/NASA tests inflatable ‘space lodges’ for future moon and Mars missions by sending astronauts to live in them on Earth for three days

NASA tests inflatable ‘space lodges’ for future moon and Mars missions by sending astronauts to live in them on Earth for three days

Futurizonte Editor’s Note: Mars missions ara taking shape. Perhaps we will see a human trip to Mars in the next few years or decades.

Image courtesy Bigelow Aerospace

Original author and publication date: Milly Vincent – October 18, 2019

When astronauts orbit the moon or live on its surface in the decade ahead, they will probably be doing so inside inflatable space lodges now in development.

This week dozens of NASA officials and veteran astronauts are wrapping up a review of five space habitat mockups built by different companies, after spending three days living in each of them.

Inflatable equipment has an advantage because it can be packed down and sent up to space inside a rocket, then built to its full size when it gets to its destination.

The mockups offer the U.S. space agency ideas for an ideal Gateway – the planned research outpost in lunar orbit that will house and transfer astronauts to the surface of the moon.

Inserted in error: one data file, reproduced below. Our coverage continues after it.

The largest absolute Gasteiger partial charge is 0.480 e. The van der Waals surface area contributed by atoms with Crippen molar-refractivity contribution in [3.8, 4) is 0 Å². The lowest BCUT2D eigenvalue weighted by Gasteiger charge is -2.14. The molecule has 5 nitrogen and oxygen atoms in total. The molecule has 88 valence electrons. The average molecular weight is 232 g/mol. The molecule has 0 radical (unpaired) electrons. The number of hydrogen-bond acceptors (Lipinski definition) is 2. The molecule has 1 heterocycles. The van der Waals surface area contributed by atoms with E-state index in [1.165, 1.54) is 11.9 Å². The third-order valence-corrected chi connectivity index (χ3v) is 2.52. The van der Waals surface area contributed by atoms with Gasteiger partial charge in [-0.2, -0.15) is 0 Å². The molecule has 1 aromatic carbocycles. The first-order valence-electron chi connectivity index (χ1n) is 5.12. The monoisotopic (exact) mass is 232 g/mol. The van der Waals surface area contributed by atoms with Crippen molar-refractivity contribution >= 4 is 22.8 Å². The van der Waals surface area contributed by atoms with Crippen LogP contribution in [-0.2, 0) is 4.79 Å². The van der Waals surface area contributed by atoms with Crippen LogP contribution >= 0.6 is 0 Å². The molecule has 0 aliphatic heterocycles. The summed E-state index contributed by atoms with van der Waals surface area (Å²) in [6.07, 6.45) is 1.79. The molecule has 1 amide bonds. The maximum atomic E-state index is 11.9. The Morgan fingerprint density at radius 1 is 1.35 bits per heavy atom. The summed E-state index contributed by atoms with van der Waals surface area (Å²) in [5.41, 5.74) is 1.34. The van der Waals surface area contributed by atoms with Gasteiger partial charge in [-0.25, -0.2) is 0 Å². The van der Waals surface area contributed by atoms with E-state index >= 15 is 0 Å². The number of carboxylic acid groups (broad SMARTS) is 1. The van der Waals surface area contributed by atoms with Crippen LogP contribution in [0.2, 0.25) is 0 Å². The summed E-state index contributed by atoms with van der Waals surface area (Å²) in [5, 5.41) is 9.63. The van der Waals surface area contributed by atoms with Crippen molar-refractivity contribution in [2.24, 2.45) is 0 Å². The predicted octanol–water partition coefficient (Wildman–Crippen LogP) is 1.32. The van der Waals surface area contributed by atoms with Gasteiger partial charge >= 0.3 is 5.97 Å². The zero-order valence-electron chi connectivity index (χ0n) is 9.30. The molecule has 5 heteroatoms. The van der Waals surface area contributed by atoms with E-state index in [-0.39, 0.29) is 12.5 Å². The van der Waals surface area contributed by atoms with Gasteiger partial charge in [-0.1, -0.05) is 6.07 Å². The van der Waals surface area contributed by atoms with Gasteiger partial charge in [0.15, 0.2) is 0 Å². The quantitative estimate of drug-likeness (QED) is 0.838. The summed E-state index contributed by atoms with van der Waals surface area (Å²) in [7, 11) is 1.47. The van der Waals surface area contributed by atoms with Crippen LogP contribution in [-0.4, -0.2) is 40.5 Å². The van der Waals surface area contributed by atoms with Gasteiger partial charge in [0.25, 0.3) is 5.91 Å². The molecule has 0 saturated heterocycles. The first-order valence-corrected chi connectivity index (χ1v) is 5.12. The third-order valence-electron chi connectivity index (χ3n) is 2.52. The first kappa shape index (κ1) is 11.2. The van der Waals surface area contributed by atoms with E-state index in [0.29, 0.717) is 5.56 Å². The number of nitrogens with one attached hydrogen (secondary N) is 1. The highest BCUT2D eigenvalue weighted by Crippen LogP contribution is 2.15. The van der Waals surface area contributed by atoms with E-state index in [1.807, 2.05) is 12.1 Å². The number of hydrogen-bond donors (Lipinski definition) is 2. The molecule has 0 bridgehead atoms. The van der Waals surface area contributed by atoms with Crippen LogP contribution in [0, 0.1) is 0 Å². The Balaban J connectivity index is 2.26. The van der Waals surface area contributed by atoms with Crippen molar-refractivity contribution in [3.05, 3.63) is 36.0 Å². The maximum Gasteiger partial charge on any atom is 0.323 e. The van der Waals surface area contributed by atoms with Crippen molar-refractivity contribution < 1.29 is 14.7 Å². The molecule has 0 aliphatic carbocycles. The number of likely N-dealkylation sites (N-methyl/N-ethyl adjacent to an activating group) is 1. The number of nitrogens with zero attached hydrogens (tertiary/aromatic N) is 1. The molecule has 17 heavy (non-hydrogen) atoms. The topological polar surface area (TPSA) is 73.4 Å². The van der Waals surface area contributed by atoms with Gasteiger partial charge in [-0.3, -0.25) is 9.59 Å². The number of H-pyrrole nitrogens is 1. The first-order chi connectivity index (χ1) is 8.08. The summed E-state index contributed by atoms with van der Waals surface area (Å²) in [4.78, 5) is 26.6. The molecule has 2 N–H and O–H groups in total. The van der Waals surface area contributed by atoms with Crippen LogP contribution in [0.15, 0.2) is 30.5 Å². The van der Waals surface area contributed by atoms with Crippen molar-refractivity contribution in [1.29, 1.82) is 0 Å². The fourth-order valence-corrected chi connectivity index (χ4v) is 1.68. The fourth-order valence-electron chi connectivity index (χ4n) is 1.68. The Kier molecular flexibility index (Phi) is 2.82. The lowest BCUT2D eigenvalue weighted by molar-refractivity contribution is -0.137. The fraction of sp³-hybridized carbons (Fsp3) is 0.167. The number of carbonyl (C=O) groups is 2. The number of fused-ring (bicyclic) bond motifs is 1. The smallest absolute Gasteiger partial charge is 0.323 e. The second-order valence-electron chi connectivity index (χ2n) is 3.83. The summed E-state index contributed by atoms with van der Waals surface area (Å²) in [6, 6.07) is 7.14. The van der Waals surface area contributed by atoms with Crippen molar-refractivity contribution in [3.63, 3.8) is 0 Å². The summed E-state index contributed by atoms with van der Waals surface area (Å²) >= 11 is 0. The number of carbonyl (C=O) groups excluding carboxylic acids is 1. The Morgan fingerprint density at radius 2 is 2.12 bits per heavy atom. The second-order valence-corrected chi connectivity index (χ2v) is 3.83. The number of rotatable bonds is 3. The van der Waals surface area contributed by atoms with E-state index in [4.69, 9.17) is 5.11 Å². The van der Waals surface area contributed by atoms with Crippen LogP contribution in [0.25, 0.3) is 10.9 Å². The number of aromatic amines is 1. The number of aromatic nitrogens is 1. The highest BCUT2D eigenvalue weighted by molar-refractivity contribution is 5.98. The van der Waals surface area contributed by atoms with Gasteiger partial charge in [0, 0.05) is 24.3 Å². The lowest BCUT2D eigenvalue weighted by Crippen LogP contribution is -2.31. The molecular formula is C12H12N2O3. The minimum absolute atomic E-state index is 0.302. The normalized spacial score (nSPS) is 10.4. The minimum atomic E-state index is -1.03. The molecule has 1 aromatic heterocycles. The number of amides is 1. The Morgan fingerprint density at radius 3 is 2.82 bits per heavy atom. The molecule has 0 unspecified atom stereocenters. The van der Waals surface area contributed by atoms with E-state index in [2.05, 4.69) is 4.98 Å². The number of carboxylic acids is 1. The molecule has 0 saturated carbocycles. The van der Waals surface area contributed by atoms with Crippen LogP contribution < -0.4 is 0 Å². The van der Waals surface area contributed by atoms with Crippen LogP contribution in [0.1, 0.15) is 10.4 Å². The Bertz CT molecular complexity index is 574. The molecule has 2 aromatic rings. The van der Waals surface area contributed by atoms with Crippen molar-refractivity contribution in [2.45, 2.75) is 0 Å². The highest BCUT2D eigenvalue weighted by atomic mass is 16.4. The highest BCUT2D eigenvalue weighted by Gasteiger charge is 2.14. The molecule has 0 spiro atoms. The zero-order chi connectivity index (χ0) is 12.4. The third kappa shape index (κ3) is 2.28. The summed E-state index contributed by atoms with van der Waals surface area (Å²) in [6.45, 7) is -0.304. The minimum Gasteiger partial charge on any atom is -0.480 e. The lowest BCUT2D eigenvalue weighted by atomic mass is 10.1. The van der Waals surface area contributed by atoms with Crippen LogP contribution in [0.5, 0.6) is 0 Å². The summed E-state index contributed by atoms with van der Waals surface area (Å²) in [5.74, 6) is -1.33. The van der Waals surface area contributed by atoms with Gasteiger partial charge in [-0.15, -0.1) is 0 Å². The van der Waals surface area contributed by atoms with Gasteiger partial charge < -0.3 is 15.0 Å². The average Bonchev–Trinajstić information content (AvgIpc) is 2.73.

NASA astronaut Mike Gernhardt, principal investigator for the testing campaign said: ‘The whole point is to define what we like and what we don´t like about these different habitats.’

He and his team were making a final inspection recently in Las Vegas, Nevada at the headquarters of Bigelow Aerospace, a space habitat company founded by hotel chain billionaire Robert Bigelow.

U.S. Vice President Mike Pence in March told NASA to land its first crew of astronauts on the moon by 2024.

That accelerated timeline spawned the space agency´s Artemis program, which calls for privately built lunar landers, robotic rovers and Lunar Gateway – a modular space station in orbit around the Moon with living quarters for astronauts, a lab for science and ports for visiting spacecraft.

Robert Bigelow said: ‘Gateway is an opportunity to test all these structures in a deep space environment… as a prelude to going to Mars.

‘Potentially we think that for the rest of this century, the expandable architecture is where it’s at.’

Bigelow’s B330 habitat, launched from Earth compacted inside a rocket, is made of a fabric-like material designed to shield inhabitants from deep-space radiation and high-speed space debris.

READ the complete original story here.